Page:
I’ve written a couple of posts before on panoramic photography; this one is about an idea, an experiment if you like, that I tried recently.
There’s a back story for this experiment, and that is that in the downtown area here there’s a panoramic mural on the side of a building that’s approximately 60 metres/ 200 feet long.Â It’s a nice work, and I wanted to make a photograph of it.Â It’s on the side of a building, and that side faces a parking lot.
Now most panoramic photographs have one basic thing in common, which is that the location of the camera doesn’t change.Â If one is using a camera/ lens that’s capable of shifting, then those shifts can be used to capture more image area.Â Otherwise one rotates the camera to capture each image that is rendered in the panoramic software.Â I talked about this more in my Photo of the Month article for March.Â I mostly use Autopano Pro for my panoramas and my HDR work; it works well for me for the most part.Â I’ve also used Hugin, and more recently I’ve also played a bit with Adobe Photoshop CS5.
With the building in question, shooting a traditional panorama wasn’t going to work for me, for a couple of reasons.Â For one, since the scene was a parking lot, shooting from one place meant that all I would get would be images of vehicles instead of the wall, and for another, since the building was so long shooting from one place would have introduced some serious arcs into the image.Â Therefore I wondered if I could make one photograph, move along the wall, make another photograph, move along the wall, etc.Â It didn’t work, and in the end I just trashed the images and moved on.Â It was only an exercise anyway.
A while after this I had an idea that I wondered about.Â The biggest problem I ran into when trying to make the previous panorama was the amount of ‘ghosting’ caused by all of the perspective shifts from shooting from different camera positions.Â What I was wondering was, what if I processed the images in pairs?Â Would that work?Â Â Could I combine pairs and pairs into larger and larger images to create one – essentially stair stepping my way to one panoramic image, like this?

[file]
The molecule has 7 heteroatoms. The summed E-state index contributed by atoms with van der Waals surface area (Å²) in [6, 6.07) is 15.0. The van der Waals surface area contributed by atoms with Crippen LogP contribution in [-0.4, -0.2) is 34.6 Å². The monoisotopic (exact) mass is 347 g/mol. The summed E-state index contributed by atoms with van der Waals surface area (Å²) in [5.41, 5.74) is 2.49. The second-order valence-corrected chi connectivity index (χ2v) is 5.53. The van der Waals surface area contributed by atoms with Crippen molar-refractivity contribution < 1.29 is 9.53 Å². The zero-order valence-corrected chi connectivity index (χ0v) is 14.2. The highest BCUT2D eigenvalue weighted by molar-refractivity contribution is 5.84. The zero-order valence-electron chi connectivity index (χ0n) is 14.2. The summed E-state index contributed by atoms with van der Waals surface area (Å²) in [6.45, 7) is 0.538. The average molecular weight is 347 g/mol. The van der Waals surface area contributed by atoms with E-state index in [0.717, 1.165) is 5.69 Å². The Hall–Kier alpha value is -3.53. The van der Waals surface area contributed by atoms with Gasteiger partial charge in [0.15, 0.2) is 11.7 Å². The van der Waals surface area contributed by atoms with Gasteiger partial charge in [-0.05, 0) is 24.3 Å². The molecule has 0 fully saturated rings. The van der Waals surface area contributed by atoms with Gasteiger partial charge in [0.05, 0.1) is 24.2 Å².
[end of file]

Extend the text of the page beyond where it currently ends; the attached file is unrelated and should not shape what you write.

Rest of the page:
The short answer is ‘no’, but if you want to understand more, read on!
To test this out I went down to the shoreline and found a log that was about 10 metres/ 30 feet long.Â I stood on one end of the log and made an image, took a step and made another image, etc.Â It took 17 images to get to the end of the log.Â The first thing I tried was to simply combine all 17 images into one panoramic image using Autopano Pro.Â I got the following (NB: I rotated all of the images below by 90o to accomodate the dimensions of the average computer screen.Â I also shortened them so that they all had the same maximum dimension, so it may look as if the scale is off.Â I should also mention that I kept everything in 8-bit to keep the file sizes small).
Interesting, but not exactly what I was looking for.Â I don’t blame the software, since I was clearly asking it to do something for which it was not designed, but it reminded me of some of the results in my ‘Stitching Errors‘ post.
Undaunted, I tried going to Photoshop.Â Since I do all of my cataloguing in Lightroom, it’s easy to select ‘Edit In:’ and select ‘Merge to Panorama’.Â I chose the automatic setting, and got this:
A little better, but it didn’t cut it.Â Now Photoshop has some other Panorama options, so I tried the ‘Collage’ option.Â I got this:
Moving on, I selected all 17 images again and tried Photoshop’s ‘Reposition’ option.Â I got this:
Since that wasn’t going to work, I went back to my original idea of creating image pairs.Â Since I had 17 images to start with I decided to create 16 pairs for the first tier by joining 1+2, 2+3, 3+4…16+17.Â Then I’d join the first pair with the second, etc.
The first pairs worked out pretty well.Â Here are a couple of examples, one from each end:
These worked out pretty well, so I went for the next phase, this time creating one image from four originals (two pairs of two).Â Again, one sample from each end:
Here I was starting to see some errors already.Â But I went on…
For the next combination Photoshop didn’t do very well at all, so I gave up and went back to Autopano:
So, was it worth it?
Well, it proved it didn’t work in the long run, but it might work in combining 2-3 images together taken from different places.Â Beyond that, the accumulated errors become too significant.
Okay, go out and make some photographs!